Dr. Wilson makes an essential point in defense of the Static-99. By encouraging us to anchor our risk estimates in empirical data, he reminds us, actuarials serve as a counterbalance against clinicians' inherent tendency to vastly overestimate sex offender risk:
Maybe, what Dr. Franklin should be highlighting more is the fact that some evaluators are falling prey to partisan concerns. A well done sex offender risk assessment [using an actuarial instrument] should say the same thing, regardless of who you are working for.
In principle, Dr. Wilson is entirely correct. Sadly, from my vantage point as a forensic psychologist working in the courtroom trenches, I see endemic partisan allegiance in this arena. The Static-99 is being systematically deployed to provide a scientific veneer for highly questionable practices in the service of civil commitment.

The problem is not just a handful of rogue evaluators. The latest permutation of the Static-99 fosters such misuse. I am referring to the developers' advice to assign sex offenders to one of four categories with different levels of actuarial risk. As I pointed out in a previous post, this procedure introduces a large element of clinical judgment into a procedure whose very existence is predicated on doing away with such subjectivity. In the polarized Sexually Violent Predator arena, evaluators now have an easy way to elevate their estimate of an offender's risk by comparing the individual to the highest-risk group rather than to the lower recidivism figures for sex offenders overall. This practice reflects a tautology, or logical fallacy. In a civil commitment proceeding the evaluator essentially says: "This offender is high risk. Just look at the recidivism rates for offenders in the high-risk group to which I have assigned him."

The Static-99 developers may be quite well intentioned, as Dr. Wilson says. But subjective intent is far less important than real-life effects. The road to Hell, as they say, is paved with good intentions. I will not be alone in cheering when I hear that the Static-99 developers have stepped up and publicly condemned the systematic misuse of their instruments in courthouses all across the United States.

If Dr. Wilson's point was to chastise me for the use of the term reliability where I meant to say accuracy, I stand corrected. (I have made the correction to the original post.) However, I make no apologies for expressing an informed viewpoint and, indeed, I unflinchingly embrace such a role as part of my professional obligation. The goal of my blog is not to convince people that I have all the answers. Rather, I am happy if I encourage critical reflection and stimulate people to read the original source material. In so doing, I hope I am doing my part to advance science and combat bias.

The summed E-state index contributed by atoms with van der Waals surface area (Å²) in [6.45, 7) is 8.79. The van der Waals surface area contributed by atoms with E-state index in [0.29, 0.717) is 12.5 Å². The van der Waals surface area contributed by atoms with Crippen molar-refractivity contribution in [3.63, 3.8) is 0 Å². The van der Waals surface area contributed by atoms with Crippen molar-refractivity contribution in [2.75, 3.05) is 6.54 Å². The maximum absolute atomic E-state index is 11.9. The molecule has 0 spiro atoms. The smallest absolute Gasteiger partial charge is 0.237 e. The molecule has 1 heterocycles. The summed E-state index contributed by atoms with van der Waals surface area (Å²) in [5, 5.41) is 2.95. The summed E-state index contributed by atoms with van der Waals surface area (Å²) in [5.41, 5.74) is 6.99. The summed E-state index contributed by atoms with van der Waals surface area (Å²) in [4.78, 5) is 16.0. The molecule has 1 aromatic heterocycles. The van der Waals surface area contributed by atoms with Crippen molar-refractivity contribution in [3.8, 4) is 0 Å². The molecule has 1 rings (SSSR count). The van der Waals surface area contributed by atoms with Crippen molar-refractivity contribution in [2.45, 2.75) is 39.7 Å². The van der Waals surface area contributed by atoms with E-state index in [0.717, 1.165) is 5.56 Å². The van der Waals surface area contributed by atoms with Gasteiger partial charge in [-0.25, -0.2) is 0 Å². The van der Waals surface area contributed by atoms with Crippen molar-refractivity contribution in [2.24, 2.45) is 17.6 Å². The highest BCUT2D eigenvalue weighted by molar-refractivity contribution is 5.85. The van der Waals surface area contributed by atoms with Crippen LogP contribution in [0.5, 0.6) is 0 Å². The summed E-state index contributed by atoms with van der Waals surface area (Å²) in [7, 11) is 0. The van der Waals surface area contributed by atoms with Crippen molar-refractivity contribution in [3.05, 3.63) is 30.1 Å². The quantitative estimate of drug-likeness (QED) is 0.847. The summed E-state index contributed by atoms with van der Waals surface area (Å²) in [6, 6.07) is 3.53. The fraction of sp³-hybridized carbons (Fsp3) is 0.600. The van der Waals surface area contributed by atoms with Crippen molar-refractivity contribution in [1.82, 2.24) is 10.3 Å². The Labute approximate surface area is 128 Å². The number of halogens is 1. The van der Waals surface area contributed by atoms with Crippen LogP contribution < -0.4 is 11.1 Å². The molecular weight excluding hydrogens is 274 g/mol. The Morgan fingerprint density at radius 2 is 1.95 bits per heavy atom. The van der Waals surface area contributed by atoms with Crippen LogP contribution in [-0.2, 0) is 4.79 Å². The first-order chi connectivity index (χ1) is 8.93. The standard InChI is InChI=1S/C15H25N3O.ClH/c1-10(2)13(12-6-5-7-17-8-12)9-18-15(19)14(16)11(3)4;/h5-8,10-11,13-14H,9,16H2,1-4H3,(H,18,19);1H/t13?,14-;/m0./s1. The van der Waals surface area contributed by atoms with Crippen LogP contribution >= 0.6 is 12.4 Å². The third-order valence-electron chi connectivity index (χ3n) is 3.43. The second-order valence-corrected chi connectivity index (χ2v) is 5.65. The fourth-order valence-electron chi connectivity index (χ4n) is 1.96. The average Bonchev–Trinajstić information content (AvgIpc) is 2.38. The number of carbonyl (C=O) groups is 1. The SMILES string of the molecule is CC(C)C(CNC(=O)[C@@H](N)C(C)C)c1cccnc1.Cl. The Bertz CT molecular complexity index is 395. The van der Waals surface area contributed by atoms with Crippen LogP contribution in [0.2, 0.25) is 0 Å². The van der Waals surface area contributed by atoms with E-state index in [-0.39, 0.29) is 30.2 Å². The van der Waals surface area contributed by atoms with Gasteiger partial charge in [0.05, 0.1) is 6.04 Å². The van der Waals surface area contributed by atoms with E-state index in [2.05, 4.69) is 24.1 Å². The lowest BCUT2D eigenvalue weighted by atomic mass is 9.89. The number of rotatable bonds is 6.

The award-winning Texas blog Grits for Breakfast has a more favorable reaction, with links to additional topics of interest.

Another severe attack at Napa Hospital

Less than two months after a psychiatric technician was strangled to death, another staff member has been beaten unconscious at Napa State Hospital, California's largest psychiatric hospital. Already abysmal staff morale is sinking lower as tensions rise among the captive patients, whose privileges have been curtailed since October's slaying.

Four years ago, the U.S. Attorney General's Office negotiated a consent decree mandating sweeping changes aimed at improving patient care and reducing suicides and assaults at the troubled hospital. A federal probe had revealed widespread civil rights violations, including generic "treatment" and overuse of seclusion and restraints. Napa, the only state psychiatric hospital in Northern California, houses defendants undergoing competency restoration treatment and those found not guilty by reason of insanity.

Earlier this year, another scandal hit the hospital, when its executive director was arrested on 35 felony charges stemming from the alleged molestation of a foster son. He was suspected of molesting at least four other boys going back to the 1970s.

Lee Romney of the Los Angeles Times, who has provided the best coverage of California's troubled state hospital system over the past few years, reported that patients at Napa are increasingly agitated in the wake of greater restrictions on their movement, exacerbating an already bleak picture:
Since 2006, the state's mental hospitals have been under a federal court order to improve conditions for patients. Yet safety for both patients and staff has deteriorated markedly at Napa State Hospital over the last year, data show. The other state hospitals subject to the federal consent judgment have also experienced a rise in violence since the state began implementing changes in care.
In case you need a job, by the way, the hospital is hiring.

Hat tip: Kathleen

December 10, 2010

News flash: Epic trial ends with sanity verdict

It took a jury only five hours to decide that Brian David Mitchell does not meet Utah's legal definition of insanity, and to find him guilty of all charges in the 2002 kidnapping of Elizabeth Smart.